Chapter 3: Salvation is of God
This is the first Psalm with a title: “A Psalm of David when he fled from Absalom his son.”
Most of the Psalms (by chapter) have a Title. These titles are part of the Canon and therefore are part of the scriptures. They are not just added in later, they were (or so we know) part of the original text from whence they were translated.
“Lord, how are they increased that trouble me…” (Psalms 3:1) At the writing of this Psalm David was in a great deal of trouble. His own son led what seemed to be a successful rebellion against him. Many of his previous friends and associates forsook him and joined the ranks of those who “troubled” him (2 Samuel 15:13).
“…tho, O Lord, art a shield for me…” (Psalms 3:3)
David’s situation was so bad that men around him felt he was beyond God’s help. Though many said there was no help for him from God, David knew that God was his shield.
“I will not be afraid of ten thousands of people…” (Psalms 3:6)
With God sustaining him, David could stand against anyone.
“Salvation belongeth unto the Lord: thy blessing is upon thy people” (Psalms 3:8)
David understood that salvation came only through God. No one or thing can give you your salvation. To be saved, one must go through the Lord Himself.
Chapter 4: Put Your Trust in God
To the Chief Musician on Neginoth, A Psalm of David.
“Neginoth – Hebrew for Stringed Instruments”
“Hear me… O God of my righteousness” (Psalms 4:1)
There is passion in David’s cry. He doesn’t want to just ramble on to himself. He wants to make sure that his words reach the heavens for God to hear. David knew that his righteousness came from God, and not from himself.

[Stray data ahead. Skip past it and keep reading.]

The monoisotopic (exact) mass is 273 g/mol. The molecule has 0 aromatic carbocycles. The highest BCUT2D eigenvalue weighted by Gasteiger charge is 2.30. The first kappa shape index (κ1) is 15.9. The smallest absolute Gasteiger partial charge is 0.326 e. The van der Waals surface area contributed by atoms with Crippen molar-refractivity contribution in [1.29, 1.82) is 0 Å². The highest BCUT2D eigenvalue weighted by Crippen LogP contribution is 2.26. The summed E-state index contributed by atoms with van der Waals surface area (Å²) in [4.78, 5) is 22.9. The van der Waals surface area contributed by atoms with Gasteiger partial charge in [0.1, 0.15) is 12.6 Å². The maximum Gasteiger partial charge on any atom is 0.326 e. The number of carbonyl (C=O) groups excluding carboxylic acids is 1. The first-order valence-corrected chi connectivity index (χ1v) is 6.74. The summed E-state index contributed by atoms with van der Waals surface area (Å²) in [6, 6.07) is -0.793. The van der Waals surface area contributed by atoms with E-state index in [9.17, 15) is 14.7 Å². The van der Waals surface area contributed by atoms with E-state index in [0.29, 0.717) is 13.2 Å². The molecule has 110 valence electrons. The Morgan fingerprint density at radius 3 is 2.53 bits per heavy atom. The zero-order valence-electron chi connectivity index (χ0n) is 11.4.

“Stand in awe, and sin not: commune with your own heart upon your bed and be still” (Psalms 4:4)
I think that David was reminding himself to NOT sin. However, I also believe that this is a reminder for everyone to not sin. One thing I find interesting is how it mentions communing with your heart and being still. Here David is talking about prayer. Prayer should be done with an open heart and reverence (being still). God does not need anyone to scream, he can hear you and a quiet, reverent place is where the Spirit of the Lord can be found.
“I will both lay me down in peace and sleep: for thou, Lord, only makest me dwell in safety” (Psalms 4:8)
I like to think of this as a reminder for us, to say our bed-time prayers. If we say our prayers before we go to sleep (and always for that matter), the Lord will help us to be a rest, peace and with safety.